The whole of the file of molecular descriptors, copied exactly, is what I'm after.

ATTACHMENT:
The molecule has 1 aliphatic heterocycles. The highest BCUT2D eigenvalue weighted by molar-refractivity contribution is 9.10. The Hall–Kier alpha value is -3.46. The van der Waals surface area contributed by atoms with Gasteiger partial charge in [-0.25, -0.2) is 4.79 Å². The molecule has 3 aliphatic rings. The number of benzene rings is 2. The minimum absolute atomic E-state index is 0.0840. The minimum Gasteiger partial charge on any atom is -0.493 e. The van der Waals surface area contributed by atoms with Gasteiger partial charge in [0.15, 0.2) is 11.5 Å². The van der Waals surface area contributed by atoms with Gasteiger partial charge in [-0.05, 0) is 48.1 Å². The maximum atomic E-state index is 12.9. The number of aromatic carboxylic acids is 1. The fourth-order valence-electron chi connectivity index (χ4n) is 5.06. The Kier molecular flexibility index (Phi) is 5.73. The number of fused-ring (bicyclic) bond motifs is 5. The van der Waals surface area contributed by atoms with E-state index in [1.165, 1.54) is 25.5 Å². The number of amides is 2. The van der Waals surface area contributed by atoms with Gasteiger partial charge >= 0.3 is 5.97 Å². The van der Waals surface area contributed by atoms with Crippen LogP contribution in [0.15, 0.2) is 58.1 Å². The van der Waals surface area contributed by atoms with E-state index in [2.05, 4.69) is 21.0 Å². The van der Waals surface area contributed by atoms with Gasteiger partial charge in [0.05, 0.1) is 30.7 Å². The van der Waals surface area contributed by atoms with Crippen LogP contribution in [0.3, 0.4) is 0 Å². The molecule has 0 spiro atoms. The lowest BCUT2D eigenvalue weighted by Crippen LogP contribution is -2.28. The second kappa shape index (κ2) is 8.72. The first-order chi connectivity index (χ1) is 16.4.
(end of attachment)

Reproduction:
The molecule has 1 aliphatic heterocycles. The highest BCUT2D eigenvalue weighted by molar-refractivity contribution is 9.10. The Hall–Kier alpha value is -3.46. The van der Waals surface area contributed by atoms with Gasteiger partial charge in [-0.25, -0.2) is 4.79 Å². The molecule has 3 aliphatic rings. The number of benzene rings is 2. The minimum absolute atomic E-state index is 0.0840. The minimum Gasteiger partial charge on any atom is -0.493 e. The van der Waals surface area contributed by atoms with Gasteiger partial charge in [0.15, 0.2) is 11.5 Å². The van der Waals surface area contributed by atoms with Gasteiger partial charge in [-0.05, 0) is 48.1 Å². The maximum atomic E-state index is 12.9. The number of aromatic carboxylic acids is 1. The fourth-order valence-electron chi connectivity index (χ4n) is 5.06. The Kier molecular flexibility index (Phi) is 5.73. The number of fused-ring (bicyclic) bond motifs is 5. The van der Waals surface area contributed by atoms with E-state index in [1.165, 1.54) is 25.5 Å². The number of amides is 2. The van der Waals surface area contributed by atoms with Gasteiger partial charge >= 0.3 is 5.97 Å². The van der Waals surface area contributed by atoms with Crippen LogP contribution in [0.15, 0.2) is 58.1 Å². The van der Waals surface area contributed by atoms with E-state index in [2.05, 4.69) is 21.0 Å². The van der Waals surface area contributed by atoms with Gasteiger partial charge in [0.05, 0.1) is 30.7 Å². The van der Waals surface area contributed by atoms with Crippen LogP contribution in [0.3, 0.4) is 0 Å². The molecule has 0 spiro atoms. The lowest BCUT2D eigenvalue weighted by Crippen LogP contribution is -2.28. The second kappa shape index (κ2) is 8.72. The first-order chi connectivity index (χ1) is 16.4.